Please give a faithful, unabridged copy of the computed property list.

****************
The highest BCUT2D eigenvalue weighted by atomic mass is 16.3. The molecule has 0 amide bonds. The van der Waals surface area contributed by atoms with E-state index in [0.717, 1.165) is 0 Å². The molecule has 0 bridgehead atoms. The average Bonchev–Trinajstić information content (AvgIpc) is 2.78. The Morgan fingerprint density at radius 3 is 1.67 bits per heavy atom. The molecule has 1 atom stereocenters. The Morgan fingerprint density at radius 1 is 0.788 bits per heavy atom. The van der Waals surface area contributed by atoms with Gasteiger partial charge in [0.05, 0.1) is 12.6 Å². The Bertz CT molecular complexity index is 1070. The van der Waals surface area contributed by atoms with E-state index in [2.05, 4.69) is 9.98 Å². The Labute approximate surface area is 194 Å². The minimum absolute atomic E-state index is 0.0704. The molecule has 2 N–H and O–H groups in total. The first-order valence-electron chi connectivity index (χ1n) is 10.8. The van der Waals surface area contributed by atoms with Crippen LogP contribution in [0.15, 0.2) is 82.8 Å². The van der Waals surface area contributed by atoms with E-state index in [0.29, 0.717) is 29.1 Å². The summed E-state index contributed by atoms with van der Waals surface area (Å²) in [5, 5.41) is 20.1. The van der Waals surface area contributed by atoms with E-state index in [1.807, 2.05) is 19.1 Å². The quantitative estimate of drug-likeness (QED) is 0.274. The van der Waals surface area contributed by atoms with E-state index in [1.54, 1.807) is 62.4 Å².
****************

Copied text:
The highest BCUT2D eigenvalue weighted by atomic mass is 16.3. The molecule has 0 amide bonds. The van der Waals surface area contributed by atoms with E-state index in [0.717, 1.165) is 0 Å². The molecule has 0 bridgehead atoms. The average Bonchev–Trinajstić information content (AvgIpc) is 2.78. The Morgan fingerprint density at radius 3 is 1.67 bits per heavy atom. The molecule has 1 atom stereocenters. The Morgan fingerprint density at radius 1 is 0.788 bits per heavy atom. The van der Waals surface area contributed by atoms with Gasteiger partial charge in [0.05, 0.1) is 12.6 Å². The Bertz CT molecular complexity index is 1070. The van der Waals surface area contributed by atoms with E-state index in [2.05, 4.69) is 9.98 Å². The Labute approximate surface area is 194 Å². The minimum absolute atomic E-state index is 0.0704. The molecule has 2 N–H and O–H groups in total. The first-order valence-electron chi connectivity index (χ1n) is 10.8. The van der Waals surface area contributed by atoms with Crippen LogP contribution in [0.15, 0.2) is 82.8 Å². The van der Waals surface area contributed by atoms with E-state index in [0.29, 0.717) is 29.1 Å². The summed E-state index contributed by atoms with van der Waals surface area (Å²) in [5, 5.41) is 20.1. The van der Waals surface area contributed by atoms with E-state index in [1.807, 2.05) is 19.1 Å². The quantitative estimate of drug-likeness (QED) is 0.274. The van der Waals surface area contributed by atoms with E-state index in [1.54, 1.807) is 62.4 Å².